A CHIRK couple have reflected on their time spent helping with charity work in south-east Asia.

Ferelith and Robert Smith travelled to Cambodia to do their bit as the country continues to rebuild after the devastating effects of the genocide in the 1970s.

The couple spent two weeks in the country, where they helped with the building of school extensions along with several other volunteers as part of a Mission Direct project.

With the genocide in the late 1970s killing more than 1.5million people, the country continues its attempt to reform with the help of charities like Mission Direct.

Ferelith said it is nice to see the country getting back on its feet, but insists it still has a long way to go.

“We went over with 15 people whom we both know – my husband went to Sierra Leone about 18 months ago with a similar project,” she said.

“We all worked in KwaZulu in South Africa about 30 years ago, and at a reunion we agreed to get together and suggested going with Mission Direct to help out in Cambodia.

“The people there, especially the children, were extremely generous and so welcoming, despite not having much.

“It’s nice to see the country rebuilding, but there is still some way for it to go yet.

“We visited the killing fields and prisons out there as tourists, it was very eye-opening.

“We did a lot of research before we went out there, but it was different to see the places first-hand.”

The classroom extensions being built was one of the many projects close to completion near the Cambodian capital of Phnom Penh.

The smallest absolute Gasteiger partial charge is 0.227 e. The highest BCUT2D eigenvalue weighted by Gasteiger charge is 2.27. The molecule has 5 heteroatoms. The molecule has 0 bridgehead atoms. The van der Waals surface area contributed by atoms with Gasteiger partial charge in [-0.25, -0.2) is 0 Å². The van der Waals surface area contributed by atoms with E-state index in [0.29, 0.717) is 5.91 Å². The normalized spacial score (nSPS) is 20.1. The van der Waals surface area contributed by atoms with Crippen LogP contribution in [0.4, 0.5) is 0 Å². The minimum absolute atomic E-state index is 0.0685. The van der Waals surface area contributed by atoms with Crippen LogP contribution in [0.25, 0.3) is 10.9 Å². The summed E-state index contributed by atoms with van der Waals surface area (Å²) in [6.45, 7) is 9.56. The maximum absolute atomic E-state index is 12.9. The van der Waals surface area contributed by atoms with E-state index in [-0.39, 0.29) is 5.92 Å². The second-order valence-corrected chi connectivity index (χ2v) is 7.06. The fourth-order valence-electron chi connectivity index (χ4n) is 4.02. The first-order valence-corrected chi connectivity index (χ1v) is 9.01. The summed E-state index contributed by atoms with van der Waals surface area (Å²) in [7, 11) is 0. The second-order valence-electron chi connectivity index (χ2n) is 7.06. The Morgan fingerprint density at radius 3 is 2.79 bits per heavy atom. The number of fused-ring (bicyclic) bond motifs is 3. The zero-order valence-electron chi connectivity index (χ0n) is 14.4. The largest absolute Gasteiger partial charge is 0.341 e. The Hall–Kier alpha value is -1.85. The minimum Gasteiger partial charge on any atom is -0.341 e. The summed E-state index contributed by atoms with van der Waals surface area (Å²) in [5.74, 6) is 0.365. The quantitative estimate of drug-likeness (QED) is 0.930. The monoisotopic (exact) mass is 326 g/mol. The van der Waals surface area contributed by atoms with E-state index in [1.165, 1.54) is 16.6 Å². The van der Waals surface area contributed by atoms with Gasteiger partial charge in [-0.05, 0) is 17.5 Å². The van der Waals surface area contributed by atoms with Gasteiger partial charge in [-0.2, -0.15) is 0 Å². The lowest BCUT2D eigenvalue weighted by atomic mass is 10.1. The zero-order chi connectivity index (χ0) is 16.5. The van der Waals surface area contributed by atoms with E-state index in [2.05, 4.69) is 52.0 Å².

Ferelith spoke of how it was nice to learn so much about the different culture and way of life in the Asian country.

She added: “The project we worked on involved building two new classrooms to add to an existing school for 34 children plus staff.

“We had two weeks of building over there. We’d use the mornings to build and then spend time in the afternoon visiting various projects and places.

“It’s looking like the school will be complete soon so we’re awaiting an update to say so.

“It was very very hot out there – some days it was up to 40 °C. They live with a very different culture and a large number of people are very poor.

“We learnt a lot about how they have started to restructure their lives following the genocide.

“The country is really starting to get itself back on its feet which is great to see.”

The couple both felt grateful for the support they had received before heading out to help, and gave a special mention to the charity for its work.

Ferelith said: “It was a very good experience.

“Mission Direct is amazing – they were very clear about where every penny of the money spent was going.

“I would definitely go again.

“We would like to say thanks to everyone who donated money and items to take over with us, it was terrific – it proved to be a big help.”